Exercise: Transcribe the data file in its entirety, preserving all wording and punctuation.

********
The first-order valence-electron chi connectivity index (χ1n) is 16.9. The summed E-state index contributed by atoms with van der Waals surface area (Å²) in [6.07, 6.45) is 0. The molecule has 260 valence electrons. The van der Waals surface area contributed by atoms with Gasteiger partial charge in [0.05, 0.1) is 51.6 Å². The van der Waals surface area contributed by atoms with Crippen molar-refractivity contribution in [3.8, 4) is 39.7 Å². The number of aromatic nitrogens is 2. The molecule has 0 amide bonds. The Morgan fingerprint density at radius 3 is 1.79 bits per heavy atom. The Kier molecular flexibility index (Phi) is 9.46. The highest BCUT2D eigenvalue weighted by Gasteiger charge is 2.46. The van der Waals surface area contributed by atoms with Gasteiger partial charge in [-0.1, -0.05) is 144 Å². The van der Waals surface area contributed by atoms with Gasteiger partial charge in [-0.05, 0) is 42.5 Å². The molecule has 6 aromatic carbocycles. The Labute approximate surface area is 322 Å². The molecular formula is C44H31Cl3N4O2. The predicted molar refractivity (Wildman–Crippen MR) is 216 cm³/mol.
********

The first-order valence-electron chi connectivity index (χ1n) is 16.9. The summed E-state index contributed by atoms with van der Waals surface area (Å²) in [6.07, 6.45) is 0. The molecule has 260 valence electrons. The van der Waals surface area contributed by atoms with Gasteiger partial charge in [0.05, 0.1) is 51.6 Å². The van der Waals surface area contributed by atoms with Crippen molar-refractivity contribution in [3.8, 4) is 39.7 Å². The number of aromatic nitrogens is 2. The molecule has 0 amide bonds. The Morgan fingerprint density at radius 3 is 1.79 bits per heavy atom. The Kier molecular flexibility index (Phi) is 9.46. The highest BCUT2D eigenvalue weighted by Gasteiger charge is 2.46. The van der Waals surface area contributed by atoms with Gasteiger partial charge in [-0.1, -0.05) is 144 Å². The van der Waals surface area contributed by atoms with Gasteiger partial charge in [-0.05, 0) is 42.5 Å². The molecule has 6 aromatic carbocycles. The Labute approximate surface area is 322 Å². The molecular formula is C44H31Cl3N4O2. The predicted molar refractivity (Wildman–Crippen MR) is 216 cm³/mol.